You may not have much to lose if you agree to mediation. That’s because a mediator simply makes recommendations that are not binding on the parties, and tries to get both sides to come to an agreement. If the mediation doesn’t lead to resolution of your dispute, you can take the matter to court, or if a car accident lawsuit has already been filed, just pick up where you left off in the litigation process.
But a successful mediation can save you the time and expense of going to court, not to mention the uncertainty of putting the decision in the (sometimes unpredictable) hands of a jury. (More Alternatives to Court in Car Accident Cases.)
In mediation, the two sides of a dispute -- here, that’s you and your car insurance carrier -- select a neutral third person to act as a mediator. Often this person is a retired or active judge or attorney, or an insurance professional with experience in the injury claim process.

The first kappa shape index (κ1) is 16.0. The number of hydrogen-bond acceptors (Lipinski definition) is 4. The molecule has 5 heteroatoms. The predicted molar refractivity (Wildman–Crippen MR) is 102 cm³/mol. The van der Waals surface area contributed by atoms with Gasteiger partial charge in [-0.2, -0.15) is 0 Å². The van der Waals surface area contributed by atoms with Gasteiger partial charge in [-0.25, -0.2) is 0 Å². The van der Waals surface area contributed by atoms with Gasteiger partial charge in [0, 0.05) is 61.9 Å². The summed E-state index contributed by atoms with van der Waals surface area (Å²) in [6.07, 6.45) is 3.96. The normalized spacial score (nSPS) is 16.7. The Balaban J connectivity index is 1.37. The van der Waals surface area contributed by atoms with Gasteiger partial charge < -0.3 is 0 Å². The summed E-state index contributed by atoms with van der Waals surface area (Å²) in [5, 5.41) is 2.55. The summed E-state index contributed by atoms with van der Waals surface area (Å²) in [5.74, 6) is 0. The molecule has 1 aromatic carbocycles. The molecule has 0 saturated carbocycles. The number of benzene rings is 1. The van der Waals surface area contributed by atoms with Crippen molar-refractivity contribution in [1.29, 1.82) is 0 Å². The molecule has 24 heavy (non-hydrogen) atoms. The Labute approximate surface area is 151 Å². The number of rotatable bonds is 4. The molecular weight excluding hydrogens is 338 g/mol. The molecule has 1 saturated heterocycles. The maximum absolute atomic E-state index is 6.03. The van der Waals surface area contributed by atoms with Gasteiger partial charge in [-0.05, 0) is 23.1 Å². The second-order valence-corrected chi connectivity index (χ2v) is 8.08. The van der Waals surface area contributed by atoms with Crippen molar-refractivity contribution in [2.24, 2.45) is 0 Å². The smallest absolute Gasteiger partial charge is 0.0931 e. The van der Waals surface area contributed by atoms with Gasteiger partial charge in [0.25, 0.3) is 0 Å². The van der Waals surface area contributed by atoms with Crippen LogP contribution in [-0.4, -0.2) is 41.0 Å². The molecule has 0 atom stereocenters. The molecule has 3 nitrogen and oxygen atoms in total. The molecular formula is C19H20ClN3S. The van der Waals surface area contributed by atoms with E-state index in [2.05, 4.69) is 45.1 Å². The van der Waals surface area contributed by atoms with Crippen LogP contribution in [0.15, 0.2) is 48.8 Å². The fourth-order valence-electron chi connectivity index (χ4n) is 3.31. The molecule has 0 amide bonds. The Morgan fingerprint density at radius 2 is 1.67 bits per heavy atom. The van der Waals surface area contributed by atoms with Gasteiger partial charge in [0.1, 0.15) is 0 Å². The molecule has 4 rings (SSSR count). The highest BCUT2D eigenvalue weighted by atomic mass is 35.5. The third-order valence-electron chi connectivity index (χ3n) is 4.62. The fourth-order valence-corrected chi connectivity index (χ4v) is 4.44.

In mediation, the parties may or may not be represented by an attorney, although if the other side is an insurance carrier, it’s a safe bet that an attorney will be representing the company at the mediation table. The process is informal, with the mediator meeting with each side separately, or with both sides together, or through a combination of both approaches, depending on the specifics of the dispute and the amicability of the parties.
Depending on the complexity of the case, car insurance claim mediation can take a few hours or a few days. The mediation process ends when the parties reach an agreement, or when one or both parties decide not to continue with the mediation process.
Learn more: Car Accident Claim Mediation.